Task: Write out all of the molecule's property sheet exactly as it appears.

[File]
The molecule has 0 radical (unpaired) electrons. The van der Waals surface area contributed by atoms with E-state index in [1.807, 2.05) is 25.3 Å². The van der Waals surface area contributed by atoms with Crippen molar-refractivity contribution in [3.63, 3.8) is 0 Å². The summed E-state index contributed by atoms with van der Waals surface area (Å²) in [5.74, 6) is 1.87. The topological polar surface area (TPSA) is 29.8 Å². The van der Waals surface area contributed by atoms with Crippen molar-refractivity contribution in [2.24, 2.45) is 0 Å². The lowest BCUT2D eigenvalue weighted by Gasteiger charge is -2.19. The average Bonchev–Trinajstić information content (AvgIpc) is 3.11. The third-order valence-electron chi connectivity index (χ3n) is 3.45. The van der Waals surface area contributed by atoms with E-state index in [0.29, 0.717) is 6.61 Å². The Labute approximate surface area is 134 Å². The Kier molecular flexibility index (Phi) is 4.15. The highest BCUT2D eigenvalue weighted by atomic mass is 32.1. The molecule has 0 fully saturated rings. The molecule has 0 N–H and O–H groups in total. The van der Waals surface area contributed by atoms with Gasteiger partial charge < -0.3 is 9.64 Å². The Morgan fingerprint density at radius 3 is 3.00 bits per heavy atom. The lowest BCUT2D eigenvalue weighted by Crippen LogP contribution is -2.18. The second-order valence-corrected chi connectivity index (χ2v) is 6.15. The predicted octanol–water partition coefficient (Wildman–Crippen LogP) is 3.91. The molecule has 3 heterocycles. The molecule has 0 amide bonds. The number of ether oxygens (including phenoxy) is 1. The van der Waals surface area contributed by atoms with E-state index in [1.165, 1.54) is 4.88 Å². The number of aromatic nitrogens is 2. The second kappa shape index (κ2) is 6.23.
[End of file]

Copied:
The molecule has 0 radical (unpaired) electrons. The van der Waals surface area contributed by atoms with E-state index in [1.807, 2.05) is 25.3 Å². The van der Waals surface area contributed by atoms with Crippen molar-refractivity contribution in [3.63, 3.8) is 0 Å². The summed E-state index contributed by atoms with van der Waals surface area (Å²) in [5.74, 6) is 1.87. The topological polar surface area (TPSA) is 29.8 Å². The van der Waals surface area contributed by atoms with Crippen molar-refractivity contribution in [2.24, 2.45) is 0 Å². The lowest BCUT2D eigenvalue weighted by Gasteiger charge is -2.19. The average Bonchev–Trinajstić information content (AvgIpc) is 3.11. The third-order valence-electron chi connectivity index (χ3n) is 3.45. The van der Waals surface area contributed by atoms with E-state index in [0.29, 0.717) is 6.61 Å². The Labute approximate surface area is 134 Å². The Kier molecular flexibility index (Phi) is 4.15. The highest BCUT2D eigenvalue weighted by atomic mass is 32.1. The molecule has 0 fully saturated rings. The molecule has 0 N–H and O–H groups in total. The van der Waals surface area contributed by atoms with Gasteiger partial charge < -0.3 is 9.64 Å². The Morgan fingerprint density at radius 3 is 3.00 bits per heavy atom. The lowest BCUT2D eigenvalue weighted by Crippen LogP contribution is -2.18. The second-order valence-corrected chi connectivity index (χ2v) is 6.15. The predicted octanol–water partition coefficient (Wildman–Crippen LogP) is 3.91. The molecule has 3 heterocycles. The molecule has 0 amide bonds. The number of ether oxygens (including phenoxy) is 1. The van der Waals surface area contributed by atoms with E-state index in [1.165, 1.54) is 4.88 Å². The number of aromatic nitrogens is 2. The second kappa shape index (κ2) is 6.23.